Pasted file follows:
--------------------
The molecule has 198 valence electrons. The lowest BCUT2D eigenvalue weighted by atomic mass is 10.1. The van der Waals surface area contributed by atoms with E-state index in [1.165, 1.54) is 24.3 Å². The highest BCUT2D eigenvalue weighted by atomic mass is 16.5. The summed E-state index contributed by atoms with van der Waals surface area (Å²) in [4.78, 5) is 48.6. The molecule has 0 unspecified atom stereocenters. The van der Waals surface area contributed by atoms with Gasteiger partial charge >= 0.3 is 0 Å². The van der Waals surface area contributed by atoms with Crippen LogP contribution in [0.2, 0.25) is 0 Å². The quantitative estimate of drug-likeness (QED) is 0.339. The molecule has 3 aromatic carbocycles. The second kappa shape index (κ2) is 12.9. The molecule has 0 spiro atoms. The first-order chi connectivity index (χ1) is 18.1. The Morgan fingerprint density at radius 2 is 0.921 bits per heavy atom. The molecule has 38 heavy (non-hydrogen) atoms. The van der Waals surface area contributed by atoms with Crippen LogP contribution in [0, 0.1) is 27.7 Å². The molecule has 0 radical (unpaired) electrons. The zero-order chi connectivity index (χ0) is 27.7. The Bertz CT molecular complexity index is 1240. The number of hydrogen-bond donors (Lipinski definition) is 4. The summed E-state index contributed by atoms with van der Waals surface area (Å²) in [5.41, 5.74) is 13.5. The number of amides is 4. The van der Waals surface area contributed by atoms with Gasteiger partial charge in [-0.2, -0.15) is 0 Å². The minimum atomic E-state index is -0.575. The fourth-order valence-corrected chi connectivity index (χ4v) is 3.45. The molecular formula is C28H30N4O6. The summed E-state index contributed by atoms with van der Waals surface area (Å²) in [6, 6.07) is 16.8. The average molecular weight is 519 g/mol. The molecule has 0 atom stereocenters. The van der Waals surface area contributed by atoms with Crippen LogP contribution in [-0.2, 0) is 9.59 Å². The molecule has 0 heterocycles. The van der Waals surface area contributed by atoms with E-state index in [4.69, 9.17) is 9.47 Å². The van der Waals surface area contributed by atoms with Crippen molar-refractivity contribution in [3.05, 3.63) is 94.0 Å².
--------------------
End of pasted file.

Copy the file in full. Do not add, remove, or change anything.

The molecule has 198 valence electrons. The lowest BCUT2D eigenvalue weighted by atomic mass is 10.1. The van der Waals surface area contributed by atoms with E-state index in [1.165, 1.54) is 24.3 Å². The highest BCUT2D eigenvalue weighted by atomic mass is 16.5. The summed E-state index contributed by atoms with van der Waals surface area (Å²) in [4.78, 5) is 48.6. The molecule has 0 unspecified atom stereocenters. The van der Waals surface area contributed by atoms with Gasteiger partial charge >= 0.3 is 0 Å². The van der Waals surface area contributed by atoms with Crippen LogP contribution in [0.2, 0.25) is 0 Å². The quantitative estimate of drug-likeness (QED) is 0.339. The molecule has 3 aromatic carbocycles. The second kappa shape index (κ2) is 12.9. The molecule has 0 spiro atoms. The first-order chi connectivity index (χ1) is 18.1. The Morgan fingerprint density at radius 2 is 0.921 bits per heavy atom. The molecule has 38 heavy (non-hydrogen) atoms. The van der Waals surface area contributed by atoms with Crippen LogP contribution in [0, 0.1) is 27.7 Å². The molecule has 0 radical (unpaired) electrons. The zero-order chi connectivity index (χ0) is 27.7. The Bertz CT molecular complexity index is 1240. The number of hydrogen-bond donors (Lipinski definition) is 4. The summed E-state index contributed by atoms with van der Waals surface area (Å²) in [5.41, 5.74) is 13.5. The number of amides is 4. The van der Waals surface area contributed by atoms with Gasteiger partial charge in [-0.2, -0.15) is 0 Å². The minimum atomic E-state index is -0.575. The fourth-order valence-corrected chi connectivity index (χ4v) is 3.45. The molecular formula is C28H30N4O6. The summed E-state index contributed by atoms with van der Waals surface area (Å²) in [6, 6.07) is 16.8. The average molecular weight is 519 g/mol. The molecule has 0 atom stereocenters. The van der Waals surface area contributed by atoms with Crippen LogP contribution in [-0.2, 0) is 9.59 Å². The molecule has 0 heterocycles. The van der Waals surface area contributed by atoms with E-state index in [4.69, 9.17) is 9.47 Å². The van der Waals surface area contributed by atoms with Crippen molar-refractivity contribution in [3.05, 3.63) is 94.0 Å².